The Elephant in the Room: Dealing with an Unprosecuted Criminal Disclosure in a Therapeutic Setting

Research output: Contribution to journalArticle

Abstract

Aims: The present study sought to explore the ethical and legal challenges faced by therapists following a client's disclosure of an unprosecuted criminal offence during therapy.
Methods: A questionnaire was developed to collect demographic information, to investigate therapists' levels of legal knowledge; and to identify reporting behavior following a client's disclosure of a past crime through eight
hypothetical scenarios. Four semi-structured interviews were carried out using the hypothetical scenarios to explore the decision making process in further depth.
Results: The findings highlighted that just over half the respondents felt they were not adequately informed about their legal obligations to report disclosures. Non-reporting emerged as a significant issue in the hypothetical
scenarios. Further analysis highlighted that reporters tended to have greater legal knowledge and increased training levels but had higher levels of discomfort in making the decision to report.
Discussion: The findings suggested that respondents are aware of their legal duty to report but in practice do not follow through on this duty. A significant number of social, therapeutic and personal factors impacted on the decision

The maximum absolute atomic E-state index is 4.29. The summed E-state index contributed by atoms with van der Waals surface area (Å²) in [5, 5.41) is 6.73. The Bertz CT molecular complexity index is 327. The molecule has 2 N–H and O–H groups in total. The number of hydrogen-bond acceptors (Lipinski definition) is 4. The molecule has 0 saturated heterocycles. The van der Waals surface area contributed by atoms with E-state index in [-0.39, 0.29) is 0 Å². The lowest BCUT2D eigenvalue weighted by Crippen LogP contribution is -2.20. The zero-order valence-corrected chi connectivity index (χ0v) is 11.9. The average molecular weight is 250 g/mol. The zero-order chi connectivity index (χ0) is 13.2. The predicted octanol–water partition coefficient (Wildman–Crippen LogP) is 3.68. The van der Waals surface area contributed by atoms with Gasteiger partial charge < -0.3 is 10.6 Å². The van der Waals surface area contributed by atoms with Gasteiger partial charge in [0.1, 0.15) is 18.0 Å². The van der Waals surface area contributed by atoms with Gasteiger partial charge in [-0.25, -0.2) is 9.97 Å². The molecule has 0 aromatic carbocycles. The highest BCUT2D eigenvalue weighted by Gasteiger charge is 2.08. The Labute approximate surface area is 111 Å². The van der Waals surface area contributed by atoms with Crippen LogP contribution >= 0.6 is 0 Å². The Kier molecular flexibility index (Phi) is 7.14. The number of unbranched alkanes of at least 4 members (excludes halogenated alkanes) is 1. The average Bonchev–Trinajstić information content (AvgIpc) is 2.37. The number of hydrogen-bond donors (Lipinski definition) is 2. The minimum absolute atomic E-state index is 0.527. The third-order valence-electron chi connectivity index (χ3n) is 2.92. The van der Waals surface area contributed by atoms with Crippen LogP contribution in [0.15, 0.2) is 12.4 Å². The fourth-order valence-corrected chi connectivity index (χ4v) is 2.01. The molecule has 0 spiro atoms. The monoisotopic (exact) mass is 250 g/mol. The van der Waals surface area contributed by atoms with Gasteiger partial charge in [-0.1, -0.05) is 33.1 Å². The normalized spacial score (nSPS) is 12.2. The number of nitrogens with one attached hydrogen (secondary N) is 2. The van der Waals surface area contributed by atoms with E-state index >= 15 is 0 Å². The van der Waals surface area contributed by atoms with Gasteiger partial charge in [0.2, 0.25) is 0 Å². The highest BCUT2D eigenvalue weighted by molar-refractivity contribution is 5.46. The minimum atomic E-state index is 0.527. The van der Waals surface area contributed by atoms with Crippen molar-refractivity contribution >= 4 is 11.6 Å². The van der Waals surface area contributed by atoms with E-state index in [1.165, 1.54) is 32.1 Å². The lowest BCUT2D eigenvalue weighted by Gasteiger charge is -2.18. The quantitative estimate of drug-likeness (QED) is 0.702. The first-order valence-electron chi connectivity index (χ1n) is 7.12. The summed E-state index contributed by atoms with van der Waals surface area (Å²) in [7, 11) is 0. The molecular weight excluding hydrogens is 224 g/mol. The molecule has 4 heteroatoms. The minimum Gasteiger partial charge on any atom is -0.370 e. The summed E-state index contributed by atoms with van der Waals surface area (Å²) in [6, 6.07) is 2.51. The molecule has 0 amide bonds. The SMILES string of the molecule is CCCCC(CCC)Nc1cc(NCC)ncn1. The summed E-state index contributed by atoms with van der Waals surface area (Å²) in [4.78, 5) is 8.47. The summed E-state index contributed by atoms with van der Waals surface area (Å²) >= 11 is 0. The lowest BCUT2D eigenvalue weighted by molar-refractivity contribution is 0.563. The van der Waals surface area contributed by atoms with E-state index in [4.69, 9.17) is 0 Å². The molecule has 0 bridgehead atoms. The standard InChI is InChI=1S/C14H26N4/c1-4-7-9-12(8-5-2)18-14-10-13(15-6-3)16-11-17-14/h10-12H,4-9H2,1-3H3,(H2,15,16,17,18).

making process such as the crime; the impact on therapy; the client's disclosure; legal obligation; and personal characteristics of the therapist.
LanguageEnglish
Pages1-8
JournalJournal of Forensic Psychology
Volume1
Issue number4
DOIs
Publication statusPublished - 30 Nov 2016

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therapist
offense
obligation
scenario
reporter
decision making process
questionnaire
interview

Keywords

  • Ethical dilemma
  • Unprosecuted criminal offence
  • Mandatory reporting
  • Disclosures

Cite this

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title = "The Elephant in the Room: Dealing with an Unprosecuted Criminal Disclosure in a Therapeutic Setting",
abstract = "Aims: The present study sought to explore the ethical and legal challenges faced by therapists following a client's disclosure of an unprosecuted criminal offence during therapy.Methods: A questionnaire was developed to collect demographic information, to investigate therapists' levels of legal knowledge; and to identify reporting behavior following a client's disclosure of a past crime through eighthypothetical scenarios. Four semi-structured interviews were carried out using the hypothetical scenarios to explore the decision making process in further depth.Results: The findings highlighted that just over half the respondents felt they were not adequately informed about their legal obligations to report disclosures. Non-reporting emerged as a significant issue in the hypotheticalscenarios. Further analysis highlighted that reporters tended to have greater legal knowledge and increased training levels but had higher levels of discomfort in making the decision to report.Discussion: The findings suggested that respondents are aware of their legal duty to report but in practice do not follow through on this duty. A significant number of social, therapeutic and personal factors impacted on the decisionmaking process such as the crime; the impact on therapy; the client's disclosure; legal obligation; and personal characteristics of the therapist.",
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The Elephant in the Room: Dealing with an Unprosecuted Criminal Disclosure in a Therapeutic Setting. / Daly-Lynn, Jean; Daly, Clare; Rhys, Catrin.

In: Journal of Forensic Psychology, Vol. 1, No. 4, 30.11.2016, p. 1-8.

Research output: Contribution to journalArticle

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